The first problem with scene files is that it is a lot about personal taste - what I like is maybe not at all what you like. The second issue is, that the scene file one wants to have should be seen as tool to express something - take only the examples of movies where they take out a lot of red to give the movie a cold feeling - so to express a specific feeling. So different user end up with different looks and different scene files. The third issue is that is it complex to develop scene files - since one need the understanding of the parameters. One can start with what is published for other cameras, but you have to adjust it to your own wishes. And the last issue is that it is hard work really to develop scene files and takes time. I have spend some time to do so, but have not developed a lot since I do not have the time really.

For the basics about that you find here some infomation (the explaination of the settings in general terms):
http://www.google.at/url?sa=t&rct=j&q=panasonic%20professional%20scene%20file%20settings&source=web&cd=1&ved=0CB8QFjAA&url=http%3A%2F%2Fwww.dvinfo.net%2Fforum%2Fattachments%2Fpanasonic-avccam-camcorders%2F12714d1244766370-scene-file-thoughts-panasonic-hmc150-scene-file-doc.pdf&ei=8xveTpShI8Lm4QTU8uHRBg&usg=AFQjCNFU61ysTqMSNJZyS3WLnxbYhPpd9A

http://blog.abelcine.com/2011/04/06/af100-scene-files-created-by-abelcine/

and this book is fine too:
http://www.dvxuser.com/articles/dvxbook/

and that link is great: http://www.filmrocks.com/film_resources.html

especially the part "Looks from Panasonic and Barry Green's book".

BUT that is all not for the Z10K.

What I like are following settings:

SCENE NAME :FILM Modified
DETAIL LEVEL: 0
V DETAIL LEVEL: 0
DETAIL CORING : 0
CHROMA LEVEL: -1
CHROMA PHASE: 0
COLOR TEMP: -2
MASTER PED: -3
A.IRIS LEVEL: -2

GAMMA : B.PRESS
KNEE: MID
MATRIX: NORM2
SKIN TONE DTL : OFF

but as said : I do not know if you will like that too!
post #878 of 1087
Quote:
Originally Posted by Frank View Post

That's not what I'm talking about.
The source material comes from twin cameras recording interlaced video at 1920 by 1080 @ 60 fields per second.
This is input to Vegas in this case and rendered as 1080P 60 (frames per second) in the top and bottom format
It is displayed by the passive television at 60 progressive frames per second.
Each progressive frame contains either the odd fields from both cameras or the even fields.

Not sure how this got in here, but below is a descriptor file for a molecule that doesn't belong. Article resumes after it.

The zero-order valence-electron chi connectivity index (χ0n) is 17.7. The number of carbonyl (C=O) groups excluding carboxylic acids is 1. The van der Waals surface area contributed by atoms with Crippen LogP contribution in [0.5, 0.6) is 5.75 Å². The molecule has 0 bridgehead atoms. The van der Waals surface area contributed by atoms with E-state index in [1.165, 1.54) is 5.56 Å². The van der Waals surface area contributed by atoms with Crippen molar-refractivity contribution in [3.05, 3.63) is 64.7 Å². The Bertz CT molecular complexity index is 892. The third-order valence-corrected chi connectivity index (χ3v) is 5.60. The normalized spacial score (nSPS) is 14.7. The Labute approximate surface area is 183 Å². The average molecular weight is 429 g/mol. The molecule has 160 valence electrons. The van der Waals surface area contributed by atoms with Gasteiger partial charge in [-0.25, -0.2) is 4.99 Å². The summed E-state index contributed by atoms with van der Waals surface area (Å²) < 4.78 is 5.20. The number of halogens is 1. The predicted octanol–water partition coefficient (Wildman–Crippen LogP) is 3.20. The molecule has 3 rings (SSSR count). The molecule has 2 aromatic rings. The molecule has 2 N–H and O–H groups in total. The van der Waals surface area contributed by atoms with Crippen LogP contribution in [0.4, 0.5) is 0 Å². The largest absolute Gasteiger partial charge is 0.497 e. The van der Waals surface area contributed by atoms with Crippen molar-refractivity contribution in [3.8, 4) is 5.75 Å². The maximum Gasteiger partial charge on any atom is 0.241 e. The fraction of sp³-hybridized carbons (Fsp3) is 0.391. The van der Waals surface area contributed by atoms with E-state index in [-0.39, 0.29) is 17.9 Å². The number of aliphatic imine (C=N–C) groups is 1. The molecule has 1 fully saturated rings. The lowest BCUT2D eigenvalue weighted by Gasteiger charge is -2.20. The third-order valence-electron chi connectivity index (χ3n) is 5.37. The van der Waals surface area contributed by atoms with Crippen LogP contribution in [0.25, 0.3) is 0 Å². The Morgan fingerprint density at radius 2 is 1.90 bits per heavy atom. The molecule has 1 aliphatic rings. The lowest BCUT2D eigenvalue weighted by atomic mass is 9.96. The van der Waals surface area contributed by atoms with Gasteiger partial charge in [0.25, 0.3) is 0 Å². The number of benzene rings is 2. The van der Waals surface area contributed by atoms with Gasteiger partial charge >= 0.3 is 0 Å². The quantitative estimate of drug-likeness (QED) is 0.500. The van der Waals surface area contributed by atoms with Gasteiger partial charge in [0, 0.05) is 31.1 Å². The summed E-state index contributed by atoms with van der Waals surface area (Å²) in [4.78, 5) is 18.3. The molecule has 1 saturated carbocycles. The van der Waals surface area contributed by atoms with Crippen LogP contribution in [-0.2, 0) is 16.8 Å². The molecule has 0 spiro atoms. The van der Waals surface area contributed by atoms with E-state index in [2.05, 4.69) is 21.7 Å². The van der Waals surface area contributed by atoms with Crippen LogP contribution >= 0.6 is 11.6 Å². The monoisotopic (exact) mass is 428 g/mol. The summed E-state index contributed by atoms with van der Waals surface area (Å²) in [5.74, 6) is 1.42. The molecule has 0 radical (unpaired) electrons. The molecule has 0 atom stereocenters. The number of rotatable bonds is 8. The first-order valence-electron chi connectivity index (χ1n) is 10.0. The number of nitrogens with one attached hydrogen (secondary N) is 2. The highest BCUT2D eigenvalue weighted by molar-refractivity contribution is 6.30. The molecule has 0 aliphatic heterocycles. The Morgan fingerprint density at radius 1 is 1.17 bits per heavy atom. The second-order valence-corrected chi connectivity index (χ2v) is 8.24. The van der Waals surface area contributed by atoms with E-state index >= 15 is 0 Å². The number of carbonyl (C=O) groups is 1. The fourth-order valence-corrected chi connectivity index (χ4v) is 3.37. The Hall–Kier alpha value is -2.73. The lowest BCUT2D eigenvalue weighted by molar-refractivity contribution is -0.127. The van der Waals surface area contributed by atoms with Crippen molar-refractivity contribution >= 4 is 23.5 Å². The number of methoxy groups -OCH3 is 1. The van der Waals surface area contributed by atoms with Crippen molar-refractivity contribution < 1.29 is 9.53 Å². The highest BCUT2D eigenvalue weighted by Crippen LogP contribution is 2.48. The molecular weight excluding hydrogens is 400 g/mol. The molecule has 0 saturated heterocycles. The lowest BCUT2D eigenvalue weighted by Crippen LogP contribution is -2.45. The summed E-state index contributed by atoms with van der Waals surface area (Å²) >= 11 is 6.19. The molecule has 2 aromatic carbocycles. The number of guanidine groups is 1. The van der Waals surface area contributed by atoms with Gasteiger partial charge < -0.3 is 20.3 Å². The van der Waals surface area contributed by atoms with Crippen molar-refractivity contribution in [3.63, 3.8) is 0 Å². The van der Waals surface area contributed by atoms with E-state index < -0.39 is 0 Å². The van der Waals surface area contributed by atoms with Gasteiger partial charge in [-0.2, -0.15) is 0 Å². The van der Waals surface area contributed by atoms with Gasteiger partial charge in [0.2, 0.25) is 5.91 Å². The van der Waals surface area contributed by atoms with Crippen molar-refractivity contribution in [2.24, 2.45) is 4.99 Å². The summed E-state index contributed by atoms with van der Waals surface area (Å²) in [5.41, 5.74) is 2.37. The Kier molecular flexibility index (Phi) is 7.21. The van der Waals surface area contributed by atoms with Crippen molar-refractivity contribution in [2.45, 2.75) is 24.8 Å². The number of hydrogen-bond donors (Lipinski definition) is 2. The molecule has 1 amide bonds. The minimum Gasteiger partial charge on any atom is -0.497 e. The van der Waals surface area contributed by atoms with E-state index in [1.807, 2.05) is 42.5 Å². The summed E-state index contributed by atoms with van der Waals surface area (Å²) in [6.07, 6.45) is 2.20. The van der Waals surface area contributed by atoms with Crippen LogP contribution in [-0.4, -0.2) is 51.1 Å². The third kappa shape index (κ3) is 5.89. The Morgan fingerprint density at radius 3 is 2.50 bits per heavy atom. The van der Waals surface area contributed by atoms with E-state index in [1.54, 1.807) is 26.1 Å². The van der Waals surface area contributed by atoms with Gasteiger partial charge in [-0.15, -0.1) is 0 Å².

Nothing is interlaced.
All the video information from both cameras is displayed on a passive monitor.
At any one time, the left eye sees every field from the left camera and the right eye sees every field from the right cameras. This process repeats 60 times per second.
The way I see it, the full resolution is maintained all the way from the cameras to the passive display.

I'm going to have to think about that. I'm still not getting how that makes a difference in what we see during any given 1/60th of a second interval. confused.gif I'll be back after I finish a little 3D experiment I'm doing. biggrin.gif
post #879 of 1087
Quote:
Originally Posted by Wolfgang S. View Post

I think you are talking about scene files - or how to use the camera itself?
The first problem with scene files is that it is a lot about personal taste - what I like is maybe not at all what you like. The second issue is, that the scene file one wants to have should be seen as tool to express something - take only the examples of movies where they take out a lot of red to give the movie a cold feeling - so to express a specific feeling. So different user end up with different looks and different scene files. The third issue is that is it complex to develop scene files - since one need the understanding of the parameters. One can start with what is published for other cameras, but you have to adjust it to your own wishes. And the last issue is that it is hard work really to develop scene files and takes time. I have spend some time to do so, but have not developed a lot since I do not have the time really.
For the basics about that you find here some infomation (the explaination of the settings in general terms):
http://www.google.at/url?sa=t&rct=j&q=panasonic%20professional%20scene%20file%20settings&source=web&cd=1&ved=0CB8QFjAA&url=http%3A%2F%2Fwww.dvinfo.net%2Fforum%2Fattachments%2Fpanasonic-avccam-camcorders%2F12714d1244766370-scene-file-thoughts-panasonic-hmc150-scene-file-doc.pdf&ei=8xveTpShI8Lm4QTU8uHRBg&usg=AFQjCNFU61ysTqMSNJZyS3WLnxbYhPpd9A
http://blog.abelcine.com/2011/04/06/af100-scene-files-created-by-abelcine/
and this book is fine too:
http://www.dvxuser.com/articles/dvxbook/
and that link is great: http://www.filmrocks.com/film_resources.html
especially the part "Looks from Panasonic and Barry Green's book".
BUT that is all not for the Z10K.
What I like are following settings:
SCENE NAME :FILM Modified
DETAIL LEVEL: 0
V DETAIL LEVEL: 0
DETAIL CORING : 0
CHROMA LEVEL: -1
CHROMA PHASE: 0
COLOR TEMP: -2
MASTER PED: -3
A.IRIS LEVEL: -2
GAMMA : B.PRESS
KNEE: MID
MATRIX: NORM2
SKIN TONE DTL : OFF
but as said : I do not know if you will like that too!

Thanks, Wolfgang.
post #880 of 1087
Quote:
Originally Posted by Joseph Clark View Post

I'm going to have to think about that. I'm still not getting how that makes a difference in what we see during any given 1/60th of a second interval. confused.gif I'll be back after I finish a little 3D experiment I'm doing. biggrin.gif

ditto, Joe. biggrin.gif Including the experiment part which I am doing with twin NEX5 cameras. I'm sure your experiment is different. smile.gif